In the most recent City Council Meeting (October 10, 2017), the Mayor referred to a letter from the Attorney General’s Office. He said the letter found the City had complied with a recent FOIA request we submitted and he used it as an opportunity to congratulate the City FOIA Officer for her performance. This letter was a response to a request for review we had filed, related to continued failure to provide information we had requested. In particular, Hotel Motel Board meeting minutes from April 2012, where the decision to hire the current Tourism Director was made. We had previously requested these documents as part of a broader request, and the Attorney General instructed the City to provide them (our February 27, 2017 request). When the City continued to withhold these documents, we filed another request that was more specific requesting the documents for these meeting dates. The City denied our request, and we filed a request  for review with the Attorney General.

What the Attorney General actually did say in its response to our request, was that, after speaking with the City’s FOIA Officer, they were informed that “the Hotel Motel Board did not prepare minutes or verbatim recordings of these meetings, and therefore, it does not possess the records you seek.” So, because the City contends that the Board did not prepare the legally required documents and recordings of these meetings, they do not exist, and the FOIA statute does not require them to provide information that they say does not exist. Out of all the meetings in 2012, these meetings were unique. The City says these meetings had no minutes recorded, while all the others did. We’re forced to accept that the FOIA Officer can refuse to provide information by saying that it was not kept.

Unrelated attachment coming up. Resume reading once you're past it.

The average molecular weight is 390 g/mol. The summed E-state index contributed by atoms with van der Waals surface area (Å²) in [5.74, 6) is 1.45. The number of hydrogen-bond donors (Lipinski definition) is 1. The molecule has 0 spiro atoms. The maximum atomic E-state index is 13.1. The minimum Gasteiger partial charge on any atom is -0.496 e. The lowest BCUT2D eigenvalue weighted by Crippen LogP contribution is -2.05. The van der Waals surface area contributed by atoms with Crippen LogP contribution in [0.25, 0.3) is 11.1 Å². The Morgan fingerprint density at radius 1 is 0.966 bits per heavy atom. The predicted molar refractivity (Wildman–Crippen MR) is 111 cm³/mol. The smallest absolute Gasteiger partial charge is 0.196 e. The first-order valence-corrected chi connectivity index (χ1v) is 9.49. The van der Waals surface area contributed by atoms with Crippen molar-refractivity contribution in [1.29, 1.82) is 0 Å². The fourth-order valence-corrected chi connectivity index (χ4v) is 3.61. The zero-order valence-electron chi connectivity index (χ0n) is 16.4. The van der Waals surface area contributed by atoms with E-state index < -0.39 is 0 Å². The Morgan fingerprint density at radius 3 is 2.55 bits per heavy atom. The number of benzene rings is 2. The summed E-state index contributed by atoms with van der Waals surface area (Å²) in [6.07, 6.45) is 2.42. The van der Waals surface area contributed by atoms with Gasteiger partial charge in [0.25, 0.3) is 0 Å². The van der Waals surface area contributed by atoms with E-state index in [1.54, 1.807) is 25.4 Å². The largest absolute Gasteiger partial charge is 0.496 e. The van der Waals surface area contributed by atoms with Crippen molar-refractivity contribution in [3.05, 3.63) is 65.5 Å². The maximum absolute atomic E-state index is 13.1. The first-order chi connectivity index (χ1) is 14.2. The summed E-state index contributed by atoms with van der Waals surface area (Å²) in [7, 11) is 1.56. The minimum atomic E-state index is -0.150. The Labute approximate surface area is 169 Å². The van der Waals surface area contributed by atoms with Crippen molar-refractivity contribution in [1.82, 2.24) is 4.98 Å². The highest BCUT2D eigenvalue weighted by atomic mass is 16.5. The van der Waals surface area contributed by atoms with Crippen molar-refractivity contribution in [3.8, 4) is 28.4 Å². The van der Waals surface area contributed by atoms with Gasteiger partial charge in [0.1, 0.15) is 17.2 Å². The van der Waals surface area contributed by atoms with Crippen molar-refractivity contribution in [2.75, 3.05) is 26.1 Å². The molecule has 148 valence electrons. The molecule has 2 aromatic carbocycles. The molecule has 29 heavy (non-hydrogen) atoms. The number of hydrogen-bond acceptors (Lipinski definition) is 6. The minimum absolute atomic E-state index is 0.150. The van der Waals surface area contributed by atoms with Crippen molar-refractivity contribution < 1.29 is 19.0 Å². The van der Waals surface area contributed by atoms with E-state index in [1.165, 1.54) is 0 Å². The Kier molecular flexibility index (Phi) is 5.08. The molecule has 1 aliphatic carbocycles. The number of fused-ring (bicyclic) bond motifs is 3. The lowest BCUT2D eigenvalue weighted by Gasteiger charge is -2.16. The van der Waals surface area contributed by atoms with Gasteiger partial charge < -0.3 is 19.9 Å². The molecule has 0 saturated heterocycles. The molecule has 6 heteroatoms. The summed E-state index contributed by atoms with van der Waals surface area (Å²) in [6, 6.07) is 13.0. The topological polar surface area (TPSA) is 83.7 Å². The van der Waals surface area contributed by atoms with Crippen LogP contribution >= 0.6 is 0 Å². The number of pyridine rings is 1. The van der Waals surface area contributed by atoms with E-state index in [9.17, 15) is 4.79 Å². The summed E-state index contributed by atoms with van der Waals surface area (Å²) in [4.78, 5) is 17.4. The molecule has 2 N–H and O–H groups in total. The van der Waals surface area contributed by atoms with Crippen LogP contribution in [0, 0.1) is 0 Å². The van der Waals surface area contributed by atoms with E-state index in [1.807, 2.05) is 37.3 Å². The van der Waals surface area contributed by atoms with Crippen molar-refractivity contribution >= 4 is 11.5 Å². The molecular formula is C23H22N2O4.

And, because the meetings were five years ago, it is too late to find that the City violated the Open Meetings Act by not recording the meetings, or preparing minutes as required by law. The Attorney General did not require the City to comply with our request, “because you submitted your Request for Review more that two years after the date of the alleged violations, section 3.5(a) of OMA precludes this office from reviewing your OMA allegations.” Rather than stating that the City behaved properly as the Mayor suggested, it is more a matter that the law states it is too late to do anything about it. (The full response is provided below).

We are happy to provide live streaming, and archiving of all meetings, minutes and documents on openNauvoo. This will help ensure that this is not an issue in the future.

 

 

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